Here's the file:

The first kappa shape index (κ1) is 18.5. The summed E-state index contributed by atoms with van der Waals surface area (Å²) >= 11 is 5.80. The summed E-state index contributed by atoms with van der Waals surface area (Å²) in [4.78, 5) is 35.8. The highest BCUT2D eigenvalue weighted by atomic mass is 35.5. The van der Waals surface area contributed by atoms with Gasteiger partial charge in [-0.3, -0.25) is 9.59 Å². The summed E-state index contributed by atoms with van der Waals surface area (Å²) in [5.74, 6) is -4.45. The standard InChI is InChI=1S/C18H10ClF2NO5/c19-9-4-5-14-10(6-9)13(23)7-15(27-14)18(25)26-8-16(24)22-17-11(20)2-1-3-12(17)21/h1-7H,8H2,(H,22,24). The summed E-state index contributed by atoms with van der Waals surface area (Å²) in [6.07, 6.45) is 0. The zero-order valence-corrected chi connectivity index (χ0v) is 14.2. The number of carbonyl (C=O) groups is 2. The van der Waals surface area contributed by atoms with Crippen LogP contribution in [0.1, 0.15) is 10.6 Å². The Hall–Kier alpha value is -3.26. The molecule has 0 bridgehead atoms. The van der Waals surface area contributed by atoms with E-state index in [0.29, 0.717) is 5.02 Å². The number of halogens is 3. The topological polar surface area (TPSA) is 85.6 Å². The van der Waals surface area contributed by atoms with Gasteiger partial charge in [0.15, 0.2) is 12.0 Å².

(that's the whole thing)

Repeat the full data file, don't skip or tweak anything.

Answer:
The first kappa shape index (κ1) is 18.5. The summed E-state index contributed by atoms with van der Waals surface area (Å²) >= 11 is 5.80. The summed E-state index contributed by atoms with van der Waals surface area (Å²) in [4.78, 5) is 35.8. The highest BCUT2D eigenvalue weighted by atomic mass is 35.5. The van der Waals surface area contributed by atoms with Gasteiger partial charge in [-0.3, -0.25) is 9.59 Å². The summed E-state index contributed by atoms with van der Waals surface area (Å²) in [5.74, 6) is -4.45. The standard InChI is InChI=1S/C18H10ClF2NO5/c19-9-4-5-14-10(6-9)13(23)7-15(27-14)18(25)26-8-16(24)22-17-11(20)2-1-3-12(17)21/h1-7H,8H2,(H,22,24). The summed E-state index contributed by atoms with van der Waals surface area (Å²) in [6.07, 6.45) is 0. The zero-order valence-corrected chi connectivity index (χ0v) is 14.2. The number of carbonyl (C=O) groups is 2. The van der Waals surface area contributed by atoms with Crippen LogP contribution in [0.1, 0.15) is 10.6 Å². The Hall–Kier alpha value is -3.26. The molecule has 0 bridgehead atoms. The van der Waals surface area contributed by atoms with E-state index in [0.29, 0.717) is 5.02 Å². The number of halogens is 3. The topological polar surface area (TPSA) is 85.6 Å². The van der Waals surface area contributed by atoms with Gasteiger partial charge in [0.15, 0.2) is 12.0 Å².